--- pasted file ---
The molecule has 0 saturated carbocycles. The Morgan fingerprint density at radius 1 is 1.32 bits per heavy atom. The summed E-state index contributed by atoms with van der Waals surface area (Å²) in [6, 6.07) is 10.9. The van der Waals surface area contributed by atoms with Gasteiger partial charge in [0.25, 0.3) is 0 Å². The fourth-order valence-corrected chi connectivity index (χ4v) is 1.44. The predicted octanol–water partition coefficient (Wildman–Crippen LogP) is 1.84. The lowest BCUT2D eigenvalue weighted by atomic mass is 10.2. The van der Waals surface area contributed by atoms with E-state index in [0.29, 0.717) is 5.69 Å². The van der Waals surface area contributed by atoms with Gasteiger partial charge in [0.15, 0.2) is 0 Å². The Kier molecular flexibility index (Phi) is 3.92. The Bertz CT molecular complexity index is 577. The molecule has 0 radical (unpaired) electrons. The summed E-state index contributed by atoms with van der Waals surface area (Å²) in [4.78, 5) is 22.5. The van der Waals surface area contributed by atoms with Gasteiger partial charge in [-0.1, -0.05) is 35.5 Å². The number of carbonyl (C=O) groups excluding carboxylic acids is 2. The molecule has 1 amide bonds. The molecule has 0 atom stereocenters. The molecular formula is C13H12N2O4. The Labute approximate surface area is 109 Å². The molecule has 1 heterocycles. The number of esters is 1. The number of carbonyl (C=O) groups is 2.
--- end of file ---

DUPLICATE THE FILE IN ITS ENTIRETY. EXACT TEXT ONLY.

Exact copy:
The molecule has 0 saturated carbocycles. The Morgan fingerprint density at radius 1 is 1.32 bits per heavy atom. The summed E-state index contributed by atoms with van der Waals surface area (Å²) in [6, 6.07) is 10.9. The van der Waals surface area contributed by atoms with Gasteiger partial charge in [0.25, 0.3) is 0 Å². The fourth-order valence-corrected chi connectivity index (χ4v) is 1.44. The predicted octanol–water partition coefficient (Wildman–Crippen LogP) is 1.84. The lowest BCUT2D eigenvalue weighted by atomic mass is 10.2. The van der Waals surface area contributed by atoms with E-state index in [0.29, 0.717) is 5.69 Å². The van der Waals surface area contributed by atoms with Gasteiger partial charge in [0.15, 0.2) is 0 Å². The Kier molecular flexibility index (Phi) is 3.92. The Bertz CT molecular complexity index is 577. The molecule has 0 radical (unpaired) electrons. The summed E-state index contributed by atoms with van der Waals surface area (Å²) in [4.78, 5) is 22.5. The van der Waals surface area contributed by atoms with Gasteiger partial charge in [-0.1, -0.05) is 35.5 Å². The number of carbonyl (C=O) groups excluding carboxylic acids is 2. The molecule has 1 amide bonds. The molecule has 0 atom stereocenters. The molecular formula is C13H12N2O4. The Labute approximate surface area is 109 Å². The molecule has 1 heterocycles. The number of esters is 1. The number of carbonyl (C=O) groups is 2.